As the years passed, Garry fed most likely hundreds of hungry white homesteaders who stumbled out of the Rocky Mountains looking for a home. Many people record, leaving his small ranch on the Spokane River with baskets of seed potatoes and seed for other crops, as well as instructions on how to cultivate them. Garry would also, from time to time, replaced their old wore out horse with one of his.

 By the 1870s, Garry, who was now growing old, started shifting more into his evangelistic calling. He had started building a friendship with Rev. Henry Harmon Spalding, who had prophesied the Whitman massacre in 1847. Spalding, who was working to the South a few hundred miles away, was not well liked by most missionary groups for his actions, partly due to his revolutionary ideas, and partly for translating the book of Matthew into Nez Perce.

Earthquakes brings Baptisms

 Garry invited Spalding to join in on a Crusade in 1871 among the tribes. A few months later during that winter, a massive earthquake struck. The size of the quake is unknown, and is debated by geologists. Here are some of the many reports from the newspapers of the day recording some of the following events around the Pacific North West.

1. Fissures were found in the ground some 50 miles to the west of Spokane. North along the Frazer river in Canada, residents reported, something hot a smelly bubbling out of the mountain side near Hope British Columbia. As well as Chapel bells ringing in Vancouver B.C.

2. In Mount Angel, Oregon is reported that a local Catholic church was damaged by the quake.

3. In Idaho, a local rancher lost most of his cattle herd with a few horses, because he was unfortunate to be crossing the frozen Pend Oreillie river at the time of the quake. The shaking broke the ice into large sheets, drowning his cattle.

  This also had a large effect on tribal populations as landslides along the Columbia buried whole villages alive. Tribal people started reporting angelic encounters; angels in the sky calling them to repent. Many started responding to this and started seeking out ministers to baptize them. Garry and Spalding, who had separated for the winter rejoined via Garry’s request, and in the icy cold Spokane River, together, they baptized many of the local tribes.

The End of the Trail

 The last years were not smooth sailing. Garry’s power as a chief continued to slip, but on his mind, he had three main goals:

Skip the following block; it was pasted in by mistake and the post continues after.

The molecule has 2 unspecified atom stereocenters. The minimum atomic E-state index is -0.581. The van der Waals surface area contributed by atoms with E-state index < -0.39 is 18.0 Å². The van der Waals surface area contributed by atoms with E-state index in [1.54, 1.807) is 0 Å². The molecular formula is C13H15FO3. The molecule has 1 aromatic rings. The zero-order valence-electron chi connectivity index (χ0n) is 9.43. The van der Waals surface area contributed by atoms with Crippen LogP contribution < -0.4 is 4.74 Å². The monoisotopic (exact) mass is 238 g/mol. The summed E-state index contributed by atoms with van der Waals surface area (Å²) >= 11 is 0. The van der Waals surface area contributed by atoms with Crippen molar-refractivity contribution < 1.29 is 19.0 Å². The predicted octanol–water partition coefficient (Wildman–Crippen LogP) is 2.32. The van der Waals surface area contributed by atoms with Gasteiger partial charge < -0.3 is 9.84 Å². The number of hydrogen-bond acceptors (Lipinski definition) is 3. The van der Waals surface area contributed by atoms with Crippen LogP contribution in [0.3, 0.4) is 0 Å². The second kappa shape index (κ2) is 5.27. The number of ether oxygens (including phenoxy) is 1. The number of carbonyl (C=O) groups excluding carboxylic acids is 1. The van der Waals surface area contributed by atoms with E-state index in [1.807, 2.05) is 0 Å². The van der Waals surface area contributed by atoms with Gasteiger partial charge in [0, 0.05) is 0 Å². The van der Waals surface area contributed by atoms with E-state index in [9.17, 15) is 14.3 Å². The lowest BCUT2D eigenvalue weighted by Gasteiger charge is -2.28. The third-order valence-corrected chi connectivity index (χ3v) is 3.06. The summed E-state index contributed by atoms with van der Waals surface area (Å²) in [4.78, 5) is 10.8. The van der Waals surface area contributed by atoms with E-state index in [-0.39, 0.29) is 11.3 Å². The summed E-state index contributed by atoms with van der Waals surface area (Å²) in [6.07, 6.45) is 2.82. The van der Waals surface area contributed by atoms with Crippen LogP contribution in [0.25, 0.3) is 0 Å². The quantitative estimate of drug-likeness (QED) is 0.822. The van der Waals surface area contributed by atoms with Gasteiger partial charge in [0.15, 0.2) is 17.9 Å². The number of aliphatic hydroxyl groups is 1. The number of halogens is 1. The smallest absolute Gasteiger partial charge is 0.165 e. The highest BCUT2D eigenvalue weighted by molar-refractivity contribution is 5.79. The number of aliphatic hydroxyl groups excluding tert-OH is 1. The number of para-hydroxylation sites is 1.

1. To recall his people back to the faith.

2. To build a better school, the old one was destroyed many years before.

3. To find a proper reservation of their own choosing, not the governments.

 Garry started writing letters to governors, military leaders and anyone who would listen. Most would not believe that an Indian could write so eloquently. This gave him a distinct advantage against many of the political leaders of the day like Governor Isaac Stevens and George B. McClellan (battle of Antietam, civil war 1862), who tried to manipulate Garry, but failed. 

 The reservation finally came in 1887, but in no way was it what Garry wanted for his people. He wanted his farm in present day Millwood to be located within the boundaries, but when it was said and done, that was not going to happen. In order to get title to his own land, Garry endeavored to become a citizen of the US. 

 Garry and his family, one summer’s day, were fishing on the South side of the Spokane River when word reached him that whites had taken his farm. They arrived and found his farm taken, at this point they were allowed to only take a few possessions from the farm. After that, they burned his house to the ground, all books and papers that Garry had inside became ash.

 On August 3, 1888, the U.S. Land Office issued Schyler D. Doak a receipt for the land. Twenty seven days later Mr. Doak procured a loan of $500 dollars to presumably pay for the gathering and sale of the crops that Garry had cultivated. Garry got a hearing set on his claim of ownership, and the court set the estimated value of the farm at $25,000 dollars.

 During the court case, Garry, now 77 years of age, was reduced to living in a teepee. His large herd of horses and cattle were easily taken from him, as he had no land to pasture them on. He sought justice, but in the end it was never found.garryhorse

 Over the next few years, he slipped slowly into poverty. His daughter, Nellie, took to washing clothes to provide for her father and blind mother.